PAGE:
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Mortgage Rates Drop Slightly

The average rate on 30-year fixed mortgages ticked down to 6.94% this week from 6.96% the previous week, according to Bankrate’s weekly national survey of large lenders.


By Jeff Ostrowski, (via TNS).

The average rate on 30-year fixed mortgages ticked down to 6.94% this week from 6.96% the previous week, according to Bankrate’s weekly national survey of large lenders.

Just a few months ago, the average rate on 30-year home loans topped 8%. But mortgage rates dropped after the Federal Reserve indicated it’d begin cutting its key rate in 2024. The central bank’s long-awaited pivot was spurred by a number of factors, including a slowing job market and signs that the Fed’s ongoing war on inflation is working.

Meanwhile, yields on 10-year Treasury bonds, an informal benchmark for 30-year mortgage rates, have dropped from 5% to around 4% in recent weeks.

The Fed doesn’t directly control mortgage rates, but it plays a pivotal role. The central bank sets policy that affects the cost of home loans. At the conclusion of its most recent meeting on Dec. 13, the Federal Open Markets Committee decided to leave rates unchanged.

“The recent decline in rates has given the housing market some cause for optimism going into 2024, but purchase applications have not yet picked up in response,” says Joel Kan, deputy chief economist at the Mortgage Bankers Association.

The rate cool-off somewhat eases the housing affordability squeeze. It also bodes well for a housing market that has been sluggish since 2022. However, a still-strong economy has undermined hopes that the Fed will begin cutting rates soon.

“The economy’s not slowing down as quickly as the Fed would hope,” says Scott Haymore, head of pricing and secondary markets at TD Bank.

What happened to mortgage rates this week

The 30-year fixed mortgages in this week’s survey had an average total of 0.34 discount and origination points. Discount points are a way for you to reduce their mortgage rate, while origination points are fees a lender charges to create, review and process your loan.

Over the past 52 weeks, the benchmark 30-year fixed-rate mortgage averaged 7%. A year ago, the 30-year fixed-rate mortgage was 6.55%. Four weeks ago, that rate was 7.21%. The 30-year fixed-rate average for this week is 0.67%age points higher than the 52-week low of 6.27%.

As for other types of loans:

—The 15-year fixed-rate mortgage was 6.19%, down from 6.21% from a week ago.

—The 5/6 adjustable-rate mortgage (ARM) was 6.95%, down from 6.96% a week ago.

—The 30-year fixed-rate jumbo mortgage was 6.94%, down from 7% a week ago.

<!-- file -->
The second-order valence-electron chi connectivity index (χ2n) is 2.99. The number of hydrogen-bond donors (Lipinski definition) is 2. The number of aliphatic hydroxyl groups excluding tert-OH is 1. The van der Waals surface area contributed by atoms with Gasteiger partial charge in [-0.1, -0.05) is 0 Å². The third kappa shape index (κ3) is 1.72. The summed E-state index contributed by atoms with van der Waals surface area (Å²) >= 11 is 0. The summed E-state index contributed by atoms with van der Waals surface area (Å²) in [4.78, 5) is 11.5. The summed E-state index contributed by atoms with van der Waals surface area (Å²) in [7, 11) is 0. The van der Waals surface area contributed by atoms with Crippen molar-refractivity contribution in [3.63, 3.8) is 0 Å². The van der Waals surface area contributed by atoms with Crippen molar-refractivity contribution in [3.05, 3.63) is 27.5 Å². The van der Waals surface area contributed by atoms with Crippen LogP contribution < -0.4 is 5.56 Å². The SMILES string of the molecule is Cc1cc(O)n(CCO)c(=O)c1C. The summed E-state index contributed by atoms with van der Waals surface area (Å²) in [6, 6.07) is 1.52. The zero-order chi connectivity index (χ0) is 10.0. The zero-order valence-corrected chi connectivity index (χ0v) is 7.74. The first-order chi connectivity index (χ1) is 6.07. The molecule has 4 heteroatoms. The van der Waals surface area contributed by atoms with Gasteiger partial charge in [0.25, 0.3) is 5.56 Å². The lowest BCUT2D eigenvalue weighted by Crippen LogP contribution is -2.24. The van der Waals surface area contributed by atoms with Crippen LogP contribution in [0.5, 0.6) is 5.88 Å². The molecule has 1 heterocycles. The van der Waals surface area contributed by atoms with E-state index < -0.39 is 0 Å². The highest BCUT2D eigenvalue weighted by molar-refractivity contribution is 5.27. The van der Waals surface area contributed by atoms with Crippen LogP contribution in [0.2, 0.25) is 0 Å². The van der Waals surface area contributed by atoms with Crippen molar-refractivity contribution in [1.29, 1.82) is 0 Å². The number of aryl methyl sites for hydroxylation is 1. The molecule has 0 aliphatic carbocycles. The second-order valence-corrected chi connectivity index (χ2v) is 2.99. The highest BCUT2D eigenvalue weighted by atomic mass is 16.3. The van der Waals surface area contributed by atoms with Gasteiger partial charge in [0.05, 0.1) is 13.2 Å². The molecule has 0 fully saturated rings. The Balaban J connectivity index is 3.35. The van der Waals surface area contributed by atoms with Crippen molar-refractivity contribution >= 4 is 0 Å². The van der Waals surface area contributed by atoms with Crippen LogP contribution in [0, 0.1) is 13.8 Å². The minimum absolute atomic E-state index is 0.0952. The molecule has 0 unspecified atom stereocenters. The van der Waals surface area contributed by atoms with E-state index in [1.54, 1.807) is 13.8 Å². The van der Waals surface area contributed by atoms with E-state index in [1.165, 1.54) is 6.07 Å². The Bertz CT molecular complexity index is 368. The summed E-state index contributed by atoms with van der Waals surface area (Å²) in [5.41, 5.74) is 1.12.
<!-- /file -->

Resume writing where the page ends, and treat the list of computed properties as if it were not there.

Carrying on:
How mortgage rates affect home affordability

The national median family income for 2023 was $96,300, according to the U.S. Department of Housing and Urban Development, and the median price of an existing home sold in November 2023 was $387,600, according to the National Association of Realtors. Based on a 20% down payment and a mortgage rate of 6.94%, the monthly payment of $2,050 amounts to 26% of the typical family’s monthly income.

The steep climb in mortgage rates over the past two years has squeezed affordability and sparked a slowdown in home sales. First-time buyers are especially challenged by this market. Home prices haven’t fallen significantly, and values are unlikely to decline, given the shortage of homes for sale.

“Higher mortgage rates have a dual impact on the housing market: reducing affordability for buyers and strengthening the rate lock-in for sellers,” says Odeta Kushi, deputy chief economist at First American. “The combination of reduced affordability and increased strength of the rate lock-in effect is likely to continue to suppress home sales because you can’t buy what’s not for sale, even if you can afford it.”

Reflecting the affordability squeeze, the median household income for homebuyers jumped to $107,000 in 2023 from $88,000 last year, according to the National Association of Realtors’ 2023 Profile of Home Buyers and Sellers.

Will mortgage rates go down?

Economists expected to see mortgage rates decrease dramatically by now, but the resilience of the U.S. economy had thrown a wrinkle into those predictions. Things finally seem to be cooling, especially 10-year Treasury yields.

Mortgage rates are also chained to inflation, a metric the Fed has been moving to control. At its most recent meetings, the central bank opted to keep rates unchanged. While the Fed doesn’t directly set fixed mortgage rates, it does set the tone of the interest rate environment.


The national survey of large lenders is conducted weekly. To conduct the National Average survey, Bankrate obtains rate information from the 10 largest banks and thrifts in 10 large U.S. markets. In the national survey, our Market Analysis team gathers rates and/or yields on banking deposits, loans and mortgages. We’ve conducted this survey in the same manner for more than 30 years, and because it’s consistently done the way it is, it gives an accurate national apples-to-apples comparison. Our rates differ from other national surveys, in particular Freddie Mac’s weekly published rates. Each week Freddie Mac surveys lenders on the rates and points based on first-lien prime conventional conforming home purchase mortgages with a loan-to-value of 80%. “Lenders surveyed each week are a mix of lender types — thrifts, credit unions, commercial banks and mortgage lending companies — is roughly proportional to the level of mortgage business that each type commands nationwide,” according to Freddie Mac.

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